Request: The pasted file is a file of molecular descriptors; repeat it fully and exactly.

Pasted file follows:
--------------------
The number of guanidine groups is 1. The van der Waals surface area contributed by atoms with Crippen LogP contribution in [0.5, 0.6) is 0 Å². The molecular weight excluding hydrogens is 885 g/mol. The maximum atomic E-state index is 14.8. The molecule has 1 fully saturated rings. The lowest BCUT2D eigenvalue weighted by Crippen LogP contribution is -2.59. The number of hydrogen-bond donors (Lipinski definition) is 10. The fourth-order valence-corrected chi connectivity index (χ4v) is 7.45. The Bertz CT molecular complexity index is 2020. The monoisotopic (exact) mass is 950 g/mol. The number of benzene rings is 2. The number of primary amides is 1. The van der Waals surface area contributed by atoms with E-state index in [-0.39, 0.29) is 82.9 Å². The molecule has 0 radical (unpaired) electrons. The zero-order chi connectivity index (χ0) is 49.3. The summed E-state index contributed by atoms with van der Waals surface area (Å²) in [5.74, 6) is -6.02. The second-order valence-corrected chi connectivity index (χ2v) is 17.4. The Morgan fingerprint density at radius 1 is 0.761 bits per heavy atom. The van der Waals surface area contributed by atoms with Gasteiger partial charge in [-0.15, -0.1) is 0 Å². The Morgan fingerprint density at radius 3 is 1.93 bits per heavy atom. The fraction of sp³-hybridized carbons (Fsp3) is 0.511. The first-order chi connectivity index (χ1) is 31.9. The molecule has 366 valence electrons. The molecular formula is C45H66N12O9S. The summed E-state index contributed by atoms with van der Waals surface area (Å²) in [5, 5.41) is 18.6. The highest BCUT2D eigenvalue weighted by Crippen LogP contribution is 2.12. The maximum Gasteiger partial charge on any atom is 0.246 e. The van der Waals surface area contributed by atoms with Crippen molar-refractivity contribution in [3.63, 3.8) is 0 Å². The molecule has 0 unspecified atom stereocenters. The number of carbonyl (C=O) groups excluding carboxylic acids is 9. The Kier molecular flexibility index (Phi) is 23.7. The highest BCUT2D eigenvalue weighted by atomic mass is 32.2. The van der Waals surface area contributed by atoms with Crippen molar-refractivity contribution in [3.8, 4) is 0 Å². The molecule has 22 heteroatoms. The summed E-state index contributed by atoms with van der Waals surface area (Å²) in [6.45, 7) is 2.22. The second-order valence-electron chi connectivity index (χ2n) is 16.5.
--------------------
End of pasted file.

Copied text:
The number of guanidine groups is 1. The van der Waals surface area contributed by atoms with Crippen LogP contribution in [0.5, 0.6) is 0 Å². The molecular weight excluding hydrogens is 885 g/mol. The maximum atomic E-state index is 14.8. The molecule has 1 fully saturated rings. The lowest BCUT2D eigenvalue weighted by Crippen LogP contribution is -2.59. The number of hydrogen-bond donors (Lipinski definition) is 10. The fourth-order valence-corrected chi connectivity index (χ4v) is 7.45. The Bertz CT molecular complexity index is 2020. The monoisotopic (exact) mass is 950 g/mol. The number of benzene rings is 2. The number of primary amides is 1. The van der Waals surface area contributed by atoms with E-state index in [-0.39, 0.29) is 82.9 Å². The molecule has 0 radical (unpaired) electrons. The zero-order chi connectivity index (χ0) is 49.3. The summed E-state index contributed by atoms with van der Waals surface area (Å²) in [5.74, 6) is -6.02. The second-order valence-corrected chi connectivity index (χ2v) is 17.4. The Morgan fingerprint density at radius 1 is 0.761 bits per heavy atom. The van der Waals surface area contributed by atoms with Gasteiger partial charge in [-0.15, -0.1) is 0 Å². The Morgan fingerprint density at radius 3 is 1.93 bits per heavy atom. The fraction of sp³-hybridized carbons (Fsp3) is 0.511. The first-order chi connectivity index (χ1) is 31.9. The molecule has 366 valence electrons. The molecular formula is C45H66N12O9S. The summed E-state index contributed by atoms with van der Waals surface area (Å²) in [5, 5.41) is 18.6. The highest BCUT2D eigenvalue weighted by Crippen LogP contribution is 2.12. The maximum Gasteiger partial charge on any atom is 0.246 e. The van der Waals surface area contributed by atoms with Crippen molar-refractivity contribution in [3.63, 3.8) is 0 Å². The molecule has 0 unspecified atom stereocenters. The number of carbonyl (C=O) groups excluding carboxylic acids is 9. The Kier molecular flexibility index (Phi) is 23.7. The highest BCUT2D eigenvalue weighted by atomic mass is 32.2. The van der Waals surface area contributed by atoms with Crippen molar-refractivity contribution in [3.8, 4) is 0 Å². The molecule has 22 heteroatoms. The summed E-state index contributed by atoms with van der Waals surface area (Å²) in [6.45, 7) is 2.22. The second-order valence-electron chi connectivity index (χ2n) is 16.5.